Our goal was to see how technology impacts a user’s trust in a brand and his/her final relationship with it. The novelty of this study was that we looked at the interaction mediated by an interface and its effect on the brand.
So we created two groups of participants for this experiment. One group had to interact with the brand using technology encompassing both touch and voice, while the other had to use touch only. Then, we asked them to complete a set of tasks.
At the end of the process, they had to make phone calls to the companies Sephora and Picard, so as to ask for some information to give the experiment a real context. Finally, after their interaction using the interface on their mobile phones, we asked them to rate, on a scale of 1 to 7, the different experiences they had and their levels of trust.
At the end of the day, is voice activation (VUI) leading to more engagement from users or not?
What we found was unexpected compared to our assumption at the beginning. Eventually, we found that if we use only touch, it’s more impactful and creates more engagement with the brand.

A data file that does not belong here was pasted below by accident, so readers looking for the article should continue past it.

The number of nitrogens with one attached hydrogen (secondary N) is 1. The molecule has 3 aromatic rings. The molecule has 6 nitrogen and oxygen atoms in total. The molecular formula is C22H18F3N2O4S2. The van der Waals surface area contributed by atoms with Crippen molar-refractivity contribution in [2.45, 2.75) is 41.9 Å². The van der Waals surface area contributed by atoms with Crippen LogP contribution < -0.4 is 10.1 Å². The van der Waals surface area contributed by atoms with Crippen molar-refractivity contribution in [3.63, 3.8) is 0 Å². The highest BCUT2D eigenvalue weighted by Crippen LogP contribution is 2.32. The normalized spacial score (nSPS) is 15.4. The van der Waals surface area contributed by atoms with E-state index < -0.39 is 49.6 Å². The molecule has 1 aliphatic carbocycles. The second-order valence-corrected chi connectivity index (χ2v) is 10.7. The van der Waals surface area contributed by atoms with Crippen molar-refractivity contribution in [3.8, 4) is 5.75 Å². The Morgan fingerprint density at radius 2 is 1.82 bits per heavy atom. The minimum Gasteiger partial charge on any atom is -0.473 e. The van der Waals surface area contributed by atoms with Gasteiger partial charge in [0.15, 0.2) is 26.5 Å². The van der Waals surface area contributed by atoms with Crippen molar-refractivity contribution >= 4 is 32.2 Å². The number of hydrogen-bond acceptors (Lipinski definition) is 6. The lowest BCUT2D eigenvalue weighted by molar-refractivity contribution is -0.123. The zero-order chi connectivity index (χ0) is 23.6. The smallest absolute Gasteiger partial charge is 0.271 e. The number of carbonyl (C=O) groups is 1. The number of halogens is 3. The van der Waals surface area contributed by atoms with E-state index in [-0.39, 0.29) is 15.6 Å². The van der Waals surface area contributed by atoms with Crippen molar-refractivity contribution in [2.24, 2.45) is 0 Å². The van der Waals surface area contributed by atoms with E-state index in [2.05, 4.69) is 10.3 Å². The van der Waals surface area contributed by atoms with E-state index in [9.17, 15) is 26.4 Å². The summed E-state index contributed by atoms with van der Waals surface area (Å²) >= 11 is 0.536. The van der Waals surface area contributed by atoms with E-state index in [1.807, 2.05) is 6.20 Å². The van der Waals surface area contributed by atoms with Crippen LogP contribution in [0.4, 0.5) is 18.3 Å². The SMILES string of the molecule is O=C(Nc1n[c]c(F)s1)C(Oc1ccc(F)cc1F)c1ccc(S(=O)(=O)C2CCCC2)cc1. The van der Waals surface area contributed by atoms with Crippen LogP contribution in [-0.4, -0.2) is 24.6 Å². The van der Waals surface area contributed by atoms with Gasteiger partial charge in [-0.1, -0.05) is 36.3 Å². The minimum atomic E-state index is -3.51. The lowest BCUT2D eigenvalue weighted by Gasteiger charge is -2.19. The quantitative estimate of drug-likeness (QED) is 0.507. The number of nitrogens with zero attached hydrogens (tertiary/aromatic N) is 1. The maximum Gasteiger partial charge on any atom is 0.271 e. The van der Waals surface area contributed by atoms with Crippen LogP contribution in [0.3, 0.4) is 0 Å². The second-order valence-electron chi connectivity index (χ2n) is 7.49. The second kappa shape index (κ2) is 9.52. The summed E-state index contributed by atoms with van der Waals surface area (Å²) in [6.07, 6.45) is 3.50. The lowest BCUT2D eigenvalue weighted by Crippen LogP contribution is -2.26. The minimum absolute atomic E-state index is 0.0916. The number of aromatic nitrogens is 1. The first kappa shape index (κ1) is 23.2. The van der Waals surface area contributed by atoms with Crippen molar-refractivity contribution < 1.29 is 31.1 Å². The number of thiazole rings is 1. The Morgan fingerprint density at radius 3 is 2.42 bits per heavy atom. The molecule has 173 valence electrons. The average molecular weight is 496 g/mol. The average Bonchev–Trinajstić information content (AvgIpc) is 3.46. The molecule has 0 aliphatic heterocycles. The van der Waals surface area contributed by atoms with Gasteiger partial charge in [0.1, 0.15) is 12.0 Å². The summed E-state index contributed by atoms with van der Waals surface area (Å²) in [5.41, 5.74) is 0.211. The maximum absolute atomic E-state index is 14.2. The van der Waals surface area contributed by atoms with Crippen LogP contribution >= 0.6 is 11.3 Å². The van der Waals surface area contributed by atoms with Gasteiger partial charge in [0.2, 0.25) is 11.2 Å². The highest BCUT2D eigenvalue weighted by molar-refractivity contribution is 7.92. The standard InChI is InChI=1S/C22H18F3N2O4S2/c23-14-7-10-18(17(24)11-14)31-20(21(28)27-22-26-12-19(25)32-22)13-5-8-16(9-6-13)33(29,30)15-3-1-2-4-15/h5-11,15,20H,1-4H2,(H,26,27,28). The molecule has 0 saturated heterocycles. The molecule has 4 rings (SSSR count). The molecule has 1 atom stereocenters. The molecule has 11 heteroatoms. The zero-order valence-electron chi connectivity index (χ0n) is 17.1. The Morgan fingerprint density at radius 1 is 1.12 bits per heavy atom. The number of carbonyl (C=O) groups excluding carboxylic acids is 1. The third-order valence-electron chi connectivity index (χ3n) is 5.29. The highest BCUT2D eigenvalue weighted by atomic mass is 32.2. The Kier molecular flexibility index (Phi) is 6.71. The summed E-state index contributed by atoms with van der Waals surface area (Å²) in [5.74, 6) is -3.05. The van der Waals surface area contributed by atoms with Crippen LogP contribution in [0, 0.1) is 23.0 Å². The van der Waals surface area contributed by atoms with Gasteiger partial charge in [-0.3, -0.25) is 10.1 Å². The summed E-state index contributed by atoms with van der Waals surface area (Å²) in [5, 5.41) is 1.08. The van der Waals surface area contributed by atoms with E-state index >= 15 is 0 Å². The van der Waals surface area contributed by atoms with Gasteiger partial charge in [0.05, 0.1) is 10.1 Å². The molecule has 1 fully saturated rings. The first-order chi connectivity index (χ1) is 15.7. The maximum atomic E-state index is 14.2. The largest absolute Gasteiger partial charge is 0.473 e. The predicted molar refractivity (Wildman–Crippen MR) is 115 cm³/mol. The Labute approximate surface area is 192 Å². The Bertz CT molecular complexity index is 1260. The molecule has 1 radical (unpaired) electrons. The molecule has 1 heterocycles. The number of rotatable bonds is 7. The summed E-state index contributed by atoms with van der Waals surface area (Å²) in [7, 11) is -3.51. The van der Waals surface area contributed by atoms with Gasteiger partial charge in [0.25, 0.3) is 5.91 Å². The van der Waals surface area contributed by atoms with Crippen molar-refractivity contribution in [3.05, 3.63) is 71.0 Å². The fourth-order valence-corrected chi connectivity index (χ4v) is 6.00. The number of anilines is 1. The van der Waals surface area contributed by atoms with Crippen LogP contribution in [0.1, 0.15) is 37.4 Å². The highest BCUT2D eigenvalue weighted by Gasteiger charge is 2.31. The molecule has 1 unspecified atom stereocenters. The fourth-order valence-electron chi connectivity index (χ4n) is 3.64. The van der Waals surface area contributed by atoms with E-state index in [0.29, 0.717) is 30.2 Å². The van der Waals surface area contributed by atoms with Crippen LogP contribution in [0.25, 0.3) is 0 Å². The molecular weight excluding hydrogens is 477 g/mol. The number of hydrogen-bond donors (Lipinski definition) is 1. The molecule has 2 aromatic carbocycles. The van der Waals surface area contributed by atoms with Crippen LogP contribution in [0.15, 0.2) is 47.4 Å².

We expected that if we use voice plus touch, i.e., more means of sensory perception, the experience would be more natural. The underlying assumption was that if we use both touch and voice, the brain would be more stimulated with these modes of sensory perception, and we’ll have a more natural relationship with the brand.
But, the results were the opposite; it actually creates less engagement for different experiences with the brand. We explain these results with the help of the “dual coding” theory.